It’s Refugee Week in the UK and around the world. It takes place every year either side of World Refugee Day on the 20 June. In Britain, organisers state the week is ‘a nationwide programme of arts, cultural and educational events that celebrate the contribution of refugees to the UK, and encourages a better understanding between communities’.
It aims, among many other things, to encourage greater understanding and overcome hostility toward refugees, who are sometimes demonised in the press. The Week celebrates diversity and showcases how different cultures and faiths enrich our society.
It’s a great opportunity for interfaith dialogue and relations and there are events happening up and down the country. This year’s theme is, ‘Different Pasts, Shared Future’, which relates beautifully to the coming together of faiths in our country, united in a vision of peaceful and understanding co-existence.
Of course, our planet has a long history of persecution of people due to their faith – and this is happening in the present day, too.
From a faith perspective, it’s important to remember that many faith leaders in Britain – and even Jesus and Muhammad (PBUH) themselves – were refugees.
Jesus was a refugee. Heralded at birth as the new ruler, the son of God, King Herod was threatened and as the Bible tells, he acted in a pre-emptive way by ordering the killing all boys under two in Bethlehem. Jesus, Mary and Joseph fled to Egypt to escape this threat to Jesus’s life, becoming refugees.
The Prophet Muhammad (PBUH) and his followers escaped persecution in Mecca and fled to Medina, becoming a refugee. He was cared for by host communities. Due to this, the Quran teaches that Muslims should go to the assistance of people in distress and requires the faithful to protect refugees.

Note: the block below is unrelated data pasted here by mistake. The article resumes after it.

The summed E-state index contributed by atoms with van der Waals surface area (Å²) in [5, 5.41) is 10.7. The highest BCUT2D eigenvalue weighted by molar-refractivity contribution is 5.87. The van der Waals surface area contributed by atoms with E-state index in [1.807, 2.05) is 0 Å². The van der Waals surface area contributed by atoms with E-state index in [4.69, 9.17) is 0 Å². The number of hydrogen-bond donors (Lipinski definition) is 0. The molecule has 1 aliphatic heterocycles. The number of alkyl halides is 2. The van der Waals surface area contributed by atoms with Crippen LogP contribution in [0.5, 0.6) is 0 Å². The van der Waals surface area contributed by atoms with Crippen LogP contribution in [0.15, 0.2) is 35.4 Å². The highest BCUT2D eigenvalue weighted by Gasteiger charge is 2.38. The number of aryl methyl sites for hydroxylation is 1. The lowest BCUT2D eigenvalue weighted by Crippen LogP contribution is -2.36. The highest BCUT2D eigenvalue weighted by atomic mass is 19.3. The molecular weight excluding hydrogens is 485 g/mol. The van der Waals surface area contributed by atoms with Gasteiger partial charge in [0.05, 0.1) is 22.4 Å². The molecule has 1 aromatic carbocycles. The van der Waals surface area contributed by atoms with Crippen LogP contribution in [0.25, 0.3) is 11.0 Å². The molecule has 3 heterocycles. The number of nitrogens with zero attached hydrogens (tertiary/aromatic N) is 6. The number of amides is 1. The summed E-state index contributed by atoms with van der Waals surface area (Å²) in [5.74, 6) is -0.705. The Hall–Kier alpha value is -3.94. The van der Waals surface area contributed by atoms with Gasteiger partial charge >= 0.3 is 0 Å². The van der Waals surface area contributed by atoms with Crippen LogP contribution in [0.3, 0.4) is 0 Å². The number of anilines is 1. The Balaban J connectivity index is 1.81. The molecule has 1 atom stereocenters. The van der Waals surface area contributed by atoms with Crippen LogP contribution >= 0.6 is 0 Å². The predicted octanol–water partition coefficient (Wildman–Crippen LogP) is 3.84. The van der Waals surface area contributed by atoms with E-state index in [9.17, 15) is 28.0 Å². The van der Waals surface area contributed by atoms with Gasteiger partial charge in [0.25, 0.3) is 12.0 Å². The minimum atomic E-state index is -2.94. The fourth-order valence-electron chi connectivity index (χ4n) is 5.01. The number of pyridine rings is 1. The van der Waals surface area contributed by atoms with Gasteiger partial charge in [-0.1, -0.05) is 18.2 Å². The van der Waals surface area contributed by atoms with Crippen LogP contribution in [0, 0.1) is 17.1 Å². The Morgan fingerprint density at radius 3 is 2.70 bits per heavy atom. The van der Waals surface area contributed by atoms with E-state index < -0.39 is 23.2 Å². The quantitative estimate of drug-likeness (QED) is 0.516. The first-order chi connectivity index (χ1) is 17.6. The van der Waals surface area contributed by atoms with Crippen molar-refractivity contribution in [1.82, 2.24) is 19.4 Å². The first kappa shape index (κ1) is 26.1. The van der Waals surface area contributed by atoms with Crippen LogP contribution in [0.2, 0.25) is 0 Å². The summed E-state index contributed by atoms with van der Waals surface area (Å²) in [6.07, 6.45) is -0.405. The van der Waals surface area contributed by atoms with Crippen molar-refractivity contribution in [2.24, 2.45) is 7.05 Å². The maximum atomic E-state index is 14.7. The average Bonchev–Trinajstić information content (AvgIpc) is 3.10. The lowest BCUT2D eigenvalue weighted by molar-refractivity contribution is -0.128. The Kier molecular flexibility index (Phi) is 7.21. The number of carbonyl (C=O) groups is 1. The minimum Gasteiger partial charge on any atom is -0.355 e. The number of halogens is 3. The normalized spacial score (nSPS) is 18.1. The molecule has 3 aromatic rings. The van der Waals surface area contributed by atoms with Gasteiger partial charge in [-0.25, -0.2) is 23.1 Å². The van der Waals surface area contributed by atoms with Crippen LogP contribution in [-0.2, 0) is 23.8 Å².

In more recent times, Immanuel Jakobovits, Baron Jakobovits, who died in 1999, escaped Nazi Germany in 1938 and fled to the UK. Jakobovits went on to become the Chief Rabbi of the United Hebrew Congregations of the Commonwealth from 1967 to 1991. He was knighted in 1981 and became the first Chief Rabbi to enter the House of Lords in 1988 as Baron Jakobovits.
The current Dalai Lama, Tenzin Gyatso, is also a refugee, having fled Tibet, where he is spiritual leader. In 1959, the Dalai Lama made India his new home, setting up Tibetan farms and school systems where around 80,000 fellow Tibetans settled alongside him.
We pray that remembering these great refugees – and the millions of others around the world – during Refugee Week will go some way to defending the importance of sanctuary and the benefits it can bring to both refugees and host communities. We are enriched by learning about different faiths and living peacefully, side by side.